At 7 a.m. on a brisk October morning, 80-year-old Vietnam veteran Dick Franson stood outside of Minneapolis City Hall next to a faded campaign sign he used in a 1993 run for mayor.
“I saw this in the garage this morning and I thought, heck, it still works,” Franson said.
As Franson approached passersby with campaign literature promoting himself for mayor of Minneapolis, some took the pamphlets politely while others ignored him. One person told Franson he shouldn’t be soliciting outside of City Hall.
Franson didn’t seem to care.
“It’s my God given right to run for office,” he said, “and I love every minute of it.”
Some Minneapolis residents might be familiar with Franson by now, at least as a notorious perennial candidate.
Franson was the Ward 12 Alderman in Minneapolis City Hall from 1963 to 1965 and he’s been trying to get back into public office ever since. This year’s run for mayor marks Franson’s 25th attempt to capture a political position, including four other runs for mayor of Minneapolis, four runs for U.S. Congress, six runs for U.S. Senate and multiple attempts at Secretary of State.
But this election could be his best shot.
Franson’s name will be on the ballot for the first time since the 1960s thanks to instant runoff voting, a new voting system that will debut in Minneapolis’ Tuesday election. The system allows voters to rank candidates by preference and eliminates the need for a primary, which has preemptively eliminated Franson before the November election for the last 40 years.
Franson’s name is only one in a long list of perennial candidates who are getting their first chance on the ballot.
For some returning candidates, running for office repeatedly is less about winning and more about championing issues they feel are lost in the political fray. For others, the love of the campaign keeps them coming to the polls year after year.
For Franson, he thinks this year could be the year he gets back to City Hall.
A perennial-loaded ballot
Bill McGaughey, a Minneapolis mayoral candidate, made a run for president of the United States in the Louisiana primary in 2004, finishing fifth among seven candidates.
Running for mayor does not seem minor in comparison, he said.
McGaughey also ran for mayor of Minneapolis in 2001, for the U.S. Senate in 2002 and last year against Rep. Keith Ellison for state representative of the fifth district of Minnesota.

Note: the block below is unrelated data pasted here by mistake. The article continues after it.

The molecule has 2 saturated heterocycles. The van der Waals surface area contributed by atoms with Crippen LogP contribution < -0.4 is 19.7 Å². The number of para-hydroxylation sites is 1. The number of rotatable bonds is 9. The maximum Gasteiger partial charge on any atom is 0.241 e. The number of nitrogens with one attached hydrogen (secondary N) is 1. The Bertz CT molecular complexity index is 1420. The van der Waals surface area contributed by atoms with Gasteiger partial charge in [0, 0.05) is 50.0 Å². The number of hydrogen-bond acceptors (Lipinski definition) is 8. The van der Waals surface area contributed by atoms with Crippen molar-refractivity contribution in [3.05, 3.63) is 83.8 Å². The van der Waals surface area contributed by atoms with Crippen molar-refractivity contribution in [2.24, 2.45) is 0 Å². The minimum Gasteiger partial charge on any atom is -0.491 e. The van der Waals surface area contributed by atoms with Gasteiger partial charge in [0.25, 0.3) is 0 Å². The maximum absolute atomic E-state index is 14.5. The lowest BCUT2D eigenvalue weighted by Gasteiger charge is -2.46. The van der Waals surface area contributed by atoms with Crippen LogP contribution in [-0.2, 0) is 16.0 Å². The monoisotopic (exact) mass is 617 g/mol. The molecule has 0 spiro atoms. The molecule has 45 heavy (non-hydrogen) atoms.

Each time he had key issues that he wished to champion, regardless of the platform.
Over the years, McGaughey has focused on economic and trade issues and continually backed a shorter work week.
Despite what happens in Minneapolis on Nov. 3, McGaughey said he is just happy share his ideas with the public.
McGaughey remains optimistic that he could win the race for mayor, but admits that this may be his best and last chance.
“I’m getting up in years. I’m 68 and my wife doesn’t like politics,” he said. “At some point we will have to figure out how we are going to live the rest of our lives.”
Tom Fiske , an ardent socialist running for Minneapolis mayor, has also run his fair share of campaigns.
This is Fiske’s first run for a position in Minneapolis, but the perennial candidate has made multiple attempts to capture a political office, including a 1998 run for governor of Minnesota and a 1996 run for U.S. Senate.
“It’s not about getting elected. It’s about helping to build the struggles of working people; that is the most important thing,” Fiske said. “Ultimately, working people need to build a revolutionary movement.”
Movement building has been the long-time business of Dave Bicking, a candidate making his second attempt at winning the Ward 9 Minneapolis council seat . But Bicking’s philosophy for most of his life has been protest, not politics.
Bicking is concerned with what he sees as a power grab by the mayor and council, first by eliminating the Library Board and the Neighborhood Revitalization Program, and recent attempts to dissolve the Minneapolis Park and Recreation Board and the Board of Estimate and Taxation.
Bicking has been a peace activist since the Vietnam War, and is on the board of the Minneapolis Civilian Police Review Authority , an oversight commission for the city’s police department.
“There are so many instances where there really is a need for people to stand up, and a lot of times it’s, ‘Well if I don’t do it, who’s going to do it?’” Bicking said.
Campaigning, however, is not the same as protesting for Bicking.
“In the end, building movements is more important and powerful than electoral politics,” he said, “and very few people have the money and flexibility in their work to do this.”
Michael Cavlan, a registered nurse, somehow finds time in his busy schedule to run a campaign for Ward 8. But Cavlan has experience balancing his nurse duties with candidacy.
Cavlan ran on the Green Party ticket for state representative in 2002 and U.S. Senate in 2006. He tried to get on the ballot for U.S. Senate in 2008 as a write-in candidate.
While Cavlan is no longer running with the Green Party — he switched to the new Minnesota Open Progressive party for council elections — his goal has remained the same: give voters a box to check other than Democrat and Republican.
“The most important thing to get is an understanding of just how absolutely corrupt the two-party system is,” he said. “We need to show that there are other options and that we need to build those options if we are going to move forward in society.”
A tenacious contender
Franson had one fan that morning in front of City Hall.
“Hey, Dick Franson, candidate for mayor of Minneapolis,” Franson said as he flagged down a young man about to enter the building. The man took Franson’s campaign literature and looked at the backside, which featured a large image of the uniformed veteran in front of an American flag.
“Hey, you kind of look like Jimmy Carter,” the man said. “I like you!”